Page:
Here we go again. We've seen it all before strategically timed, especially in America. A previous article explained, accessed through the following link:
With or without bin Laden, bogymen threats are plentiful. Since WW II alone, America's had numerous ones, including communists, Al Qaeda, Saddam, WMDs, the Taliban, Gaddafi, and a host others yet unnamed, as well as numerous "foiled" domestic ones.
Among others, they include:
-- a fake shoe bomber;
-- fake underwear bomber;
-- fake Times Square bomber;
-- an earlier one there;
-- fake shampoo bombers;
-- fake Al Qaeda woman planning fake mass casualty attacks on New York landmarks;
-- fake Oregon bomber;
-- fake armed forces recruiting station bomber;
-- fake synagogue bombers;
-- fake Chicago Sears Tower bombers;
-- fake FBI and other building bombers;
-- fake National Guard, Fort Dix and Quantico marine base attackers;
-- fake 9/11 bombers; and
-- others to enlist public support for the fake war on terror and very real ones it spawned.
Israel, of course, uses the same tactics. In this instance, it's strategically timed ahead of the upcoming General Assembly vote for Palestinian statehood and full de jure membership.
Israel's also wants Syria blamed for giving safe haven to Hamas leaders to intensify pressure on Assad's government during ongoing internal strife.
On September 7, US Middle East envoy David Hale and special State Department advisor Dennis Ross (a notorious pro-Israeli hardliner) met with Mahmoud Abbas in Ramallah to pressure him to drop his UN bid.
On September 6, Secretary of State Hillary Clinton phoned him to give it up, saying "continue (instead) to work hard with us to avoid a negative scenario in New York at the end of the month."
In other words, save Washington the embarrassment of a Security Council veto. In fact, it's without teeth as only the General Assembly admits new members. The Security Council can only recommend.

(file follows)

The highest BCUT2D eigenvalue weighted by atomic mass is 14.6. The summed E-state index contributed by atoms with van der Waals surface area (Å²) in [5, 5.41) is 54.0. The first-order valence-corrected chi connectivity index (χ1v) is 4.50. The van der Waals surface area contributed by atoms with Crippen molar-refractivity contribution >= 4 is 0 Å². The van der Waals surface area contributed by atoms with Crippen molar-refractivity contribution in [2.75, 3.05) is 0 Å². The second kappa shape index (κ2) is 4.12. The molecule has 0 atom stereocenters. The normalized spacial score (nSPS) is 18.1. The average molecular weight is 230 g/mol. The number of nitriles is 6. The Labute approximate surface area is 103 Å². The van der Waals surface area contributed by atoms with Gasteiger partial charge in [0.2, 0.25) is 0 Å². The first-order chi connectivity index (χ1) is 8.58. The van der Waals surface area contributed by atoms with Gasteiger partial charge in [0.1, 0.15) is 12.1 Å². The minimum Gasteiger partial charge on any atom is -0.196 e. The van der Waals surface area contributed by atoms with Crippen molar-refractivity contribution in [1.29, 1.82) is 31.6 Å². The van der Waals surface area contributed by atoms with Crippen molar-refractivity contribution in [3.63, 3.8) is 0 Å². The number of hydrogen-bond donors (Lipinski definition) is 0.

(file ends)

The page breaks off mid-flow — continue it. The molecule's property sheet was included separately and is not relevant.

Nonetheless, in recent days, Abbas statements indicate he's waffling, suggesting he'll again prove collaborationist by seeking less than statehood and full de jure membership.
Saying a final course of action has yet to be decided suggests a strong undertone of surrender. Hopefully it's not so, but don't bet on it at the moment of truth.
The Latest Israeli False Flag?
On September 7, Haaretz writer Anshel Pfeffer headlined, "Israel security forces foil multiple terrorist attacks in Jerusalem, arrest dozens of Hamas militants," saying:
Sin Bet security forces "foiled a suicide terrorist attack last month in Jerusalem, it emerged Wednesday."
If so, why wait until now to announce it?
Allegedly "an explosive belt was seized only 24 hours before the planned attack, after it was smuggled into Jerusalem," according to Israeli officials.
They claimed foiling the attack "was part of a large-scale operation by Shin Bet, the IDF and the police against the Hamas military infrastructure in the West Bank and Jerusalem."
Israel said they operated from 13 separate cells, the main one in Hebron. The full Shin Bet report can be accessed through the following link:
Read it with caution. It's a thinly veiled propaganda piece, not legitimate information about terror cells planning attacks on West Bank and Jerusalem locations.